Not being enamored with the URL (and lack of privacy) that OS X Server provides for wikis and blogs, I’ve been fiddling with WordPress. The new blog is at http://blog.autographsystems.com, which is a reasonable URL.
Twice now, I’ve had user accounts hacked, with php files installed that allow the hacker to send email out through our server. The first one was rather easy to detect and remove, but this second attack proved much more difficult. Here’s how I finally succeeded. Continue reading “Website hacked, used as spam sender”
From a hints.macworld.com article, Aug 08, 2012 07:30AM • Contributed by kirkmc.
I came across this Apple technical note this morning, which describes how to flush the DNS cache on your Mac…
Go there for more details, or grab the pertinent info here:
OS X 10.5 & 10.6: sudo dscacheutil -flushcache
OS X 10.7 & 10.8: sudo killall -HUP mDNSResponder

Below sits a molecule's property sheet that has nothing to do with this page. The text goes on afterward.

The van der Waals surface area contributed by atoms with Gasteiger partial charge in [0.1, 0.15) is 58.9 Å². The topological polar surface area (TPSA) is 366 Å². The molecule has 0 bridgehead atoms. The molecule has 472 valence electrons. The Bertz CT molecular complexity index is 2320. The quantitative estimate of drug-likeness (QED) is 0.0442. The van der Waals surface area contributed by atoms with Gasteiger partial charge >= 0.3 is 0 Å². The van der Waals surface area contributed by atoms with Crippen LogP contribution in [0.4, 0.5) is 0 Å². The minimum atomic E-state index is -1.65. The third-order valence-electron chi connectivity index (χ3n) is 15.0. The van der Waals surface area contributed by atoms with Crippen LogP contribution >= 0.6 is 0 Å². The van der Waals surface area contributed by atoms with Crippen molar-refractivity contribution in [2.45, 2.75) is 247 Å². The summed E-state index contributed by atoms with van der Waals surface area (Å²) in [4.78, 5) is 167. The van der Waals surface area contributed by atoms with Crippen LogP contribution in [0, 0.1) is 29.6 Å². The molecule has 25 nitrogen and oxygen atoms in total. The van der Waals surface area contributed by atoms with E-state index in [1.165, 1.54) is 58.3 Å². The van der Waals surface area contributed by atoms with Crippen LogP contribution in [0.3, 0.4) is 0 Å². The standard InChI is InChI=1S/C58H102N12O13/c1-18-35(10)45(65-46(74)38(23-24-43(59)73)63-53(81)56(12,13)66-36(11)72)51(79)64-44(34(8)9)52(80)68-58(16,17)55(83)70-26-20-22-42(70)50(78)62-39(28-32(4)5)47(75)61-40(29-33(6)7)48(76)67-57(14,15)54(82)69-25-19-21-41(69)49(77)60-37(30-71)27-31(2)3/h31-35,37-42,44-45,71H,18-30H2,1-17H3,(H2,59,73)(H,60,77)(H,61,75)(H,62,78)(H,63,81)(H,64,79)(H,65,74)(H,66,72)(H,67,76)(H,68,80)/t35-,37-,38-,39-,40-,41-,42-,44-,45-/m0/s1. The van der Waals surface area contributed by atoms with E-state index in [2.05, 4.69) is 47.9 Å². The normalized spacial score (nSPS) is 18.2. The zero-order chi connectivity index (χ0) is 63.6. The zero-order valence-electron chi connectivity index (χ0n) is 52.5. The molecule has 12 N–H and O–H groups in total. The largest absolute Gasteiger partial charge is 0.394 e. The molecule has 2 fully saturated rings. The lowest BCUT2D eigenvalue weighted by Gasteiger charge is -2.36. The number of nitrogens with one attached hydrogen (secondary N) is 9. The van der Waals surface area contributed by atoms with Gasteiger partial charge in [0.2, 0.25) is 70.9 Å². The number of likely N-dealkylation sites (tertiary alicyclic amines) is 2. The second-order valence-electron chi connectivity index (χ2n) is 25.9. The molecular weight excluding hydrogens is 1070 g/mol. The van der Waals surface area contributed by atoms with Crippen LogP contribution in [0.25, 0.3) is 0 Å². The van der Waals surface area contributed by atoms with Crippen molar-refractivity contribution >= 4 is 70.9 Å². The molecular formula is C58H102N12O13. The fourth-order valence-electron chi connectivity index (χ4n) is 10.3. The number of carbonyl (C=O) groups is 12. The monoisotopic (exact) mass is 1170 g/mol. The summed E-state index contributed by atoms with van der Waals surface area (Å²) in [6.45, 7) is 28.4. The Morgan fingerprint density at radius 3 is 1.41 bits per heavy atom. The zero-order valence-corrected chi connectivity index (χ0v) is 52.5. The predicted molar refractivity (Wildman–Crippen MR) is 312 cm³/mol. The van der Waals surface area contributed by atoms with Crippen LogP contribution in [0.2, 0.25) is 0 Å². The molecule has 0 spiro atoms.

Installing from a CD/DVD can be a pain. First it is rather slow. Second, more and more Macs are arriving without optical drives at all. Carting an external drive around is also a pain.
The better solution is to make images of the discs onto a flash drive. Installation is much faster and every Mac has a USB port, so there’s no external hardware to worry about. Continue reading “Copying a CD/DVD to Flash Drive”
When intentionally generating an error in AppleScript you can supply the error message and number (and probably the other parameters, if you care about them). If this error is not trapped by a try handler, it is passed back to the caller.
What I discovered today is this: if you generate an error and give it error number 0, Script Debugger does not report the error in its standard error sheet. (AppleScript Editor does report the error.)
I’m not sure if this is an intentional bit of niceness — it gives you a way of stopping the script without being bothered by a dialog — or a mistake based on the fact that, in Cocoa, et. al. “error 0” means noErr.